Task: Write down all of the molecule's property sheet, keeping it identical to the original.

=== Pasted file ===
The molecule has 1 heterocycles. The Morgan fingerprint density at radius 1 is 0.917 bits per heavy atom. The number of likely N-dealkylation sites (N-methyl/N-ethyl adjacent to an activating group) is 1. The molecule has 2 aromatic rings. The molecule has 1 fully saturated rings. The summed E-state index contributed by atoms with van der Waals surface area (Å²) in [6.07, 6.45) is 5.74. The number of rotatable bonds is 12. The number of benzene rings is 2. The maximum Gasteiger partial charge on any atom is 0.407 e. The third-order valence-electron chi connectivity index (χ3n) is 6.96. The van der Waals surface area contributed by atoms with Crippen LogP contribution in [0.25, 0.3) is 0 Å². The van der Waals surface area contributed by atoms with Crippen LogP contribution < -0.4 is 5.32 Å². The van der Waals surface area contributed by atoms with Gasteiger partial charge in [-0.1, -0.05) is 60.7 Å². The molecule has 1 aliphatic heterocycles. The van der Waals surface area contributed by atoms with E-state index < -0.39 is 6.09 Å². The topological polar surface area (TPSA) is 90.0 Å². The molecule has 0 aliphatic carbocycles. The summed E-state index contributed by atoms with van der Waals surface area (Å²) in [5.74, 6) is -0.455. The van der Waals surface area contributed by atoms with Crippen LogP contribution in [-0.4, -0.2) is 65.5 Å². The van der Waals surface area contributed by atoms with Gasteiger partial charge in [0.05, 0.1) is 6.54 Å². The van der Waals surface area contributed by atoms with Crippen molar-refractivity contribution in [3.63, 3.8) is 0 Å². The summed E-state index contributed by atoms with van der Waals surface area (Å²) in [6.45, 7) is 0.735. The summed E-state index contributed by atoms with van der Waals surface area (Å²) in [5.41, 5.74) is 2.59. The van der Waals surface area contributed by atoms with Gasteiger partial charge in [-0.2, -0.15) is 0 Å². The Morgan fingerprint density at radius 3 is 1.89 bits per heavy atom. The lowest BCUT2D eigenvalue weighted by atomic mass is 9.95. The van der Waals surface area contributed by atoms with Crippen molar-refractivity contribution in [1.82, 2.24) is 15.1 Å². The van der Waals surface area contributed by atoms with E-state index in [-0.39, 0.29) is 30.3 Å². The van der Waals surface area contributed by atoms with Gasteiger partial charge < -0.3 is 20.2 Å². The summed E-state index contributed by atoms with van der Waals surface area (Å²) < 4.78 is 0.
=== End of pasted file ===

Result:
The molecule has 1 heterocycles. The Morgan fingerprint density at radius 1 is 0.917 bits per heavy atom. The number of likely N-dealkylation sites (N-methyl/N-ethyl adjacent to an activating group) is 1. The molecule has 2 aromatic rings. The molecule has 1 fully saturated rings. The summed E-state index contributed by atoms with van der Waals surface area (Å²) in [6.07, 6.45) is 5.74. The number of rotatable bonds is 12. The number of benzene rings is 2. The maximum Gasteiger partial charge on any atom is 0.407 e. The third-order valence-electron chi connectivity index (χ3n) is 6.96. The van der Waals surface area contributed by atoms with Crippen LogP contribution in [0.25, 0.3) is 0 Å². The van der Waals surface area contributed by atoms with Crippen LogP contribution < -0.4 is 5.32 Å². The van der Waals surface area contributed by atoms with Gasteiger partial charge in [-0.1, -0.05) is 60.7 Å². The molecule has 1 aliphatic heterocycles. The van der Waals surface area contributed by atoms with E-state index < -0.39 is 6.09 Å². The topological polar surface area (TPSA) is 90.0 Å². The molecule has 0 aliphatic carbocycles. The summed E-state index contributed by atoms with van der Waals surface area (Å²) in [5.74, 6) is -0.455. The van der Waals surface area contributed by atoms with Crippen LogP contribution in [-0.4, -0.2) is 65.5 Å². The van der Waals surface area contributed by atoms with Gasteiger partial charge in [0.05, 0.1) is 6.54 Å². The van der Waals surface area contributed by atoms with Crippen molar-refractivity contribution in [3.63, 3.8) is 0 Å². The summed E-state index contributed by atoms with van der Waals surface area (Å²) in [6.45, 7) is 0.735. The summed E-state index contributed by atoms with van der Waals surface area (Å²) in [5.41, 5.74) is 2.59. The van der Waals surface area contributed by atoms with Gasteiger partial charge in [-0.2, -0.15) is 0 Å². The Morgan fingerprint density at radius 3 is 1.89 bits per heavy atom. The lowest BCUT2D eigenvalue weighted by atomic mass is 9.95. The van der Waals surface area contributed by atoms with Crippen molar-refractivity contribution in [1.82, 2.24) is 15.1 Å². The van der Waals surface area contributed by atoms with E-state index in [-0.39, 0.29) is 30.3 Å². The van der Waals surface area contributed by atoms with Gasteiger partial charge < -0.3 is 20.2 Å². The summed E-state index contributed by atoms with van der Waals surface area (Å²) < 4.78 is 0.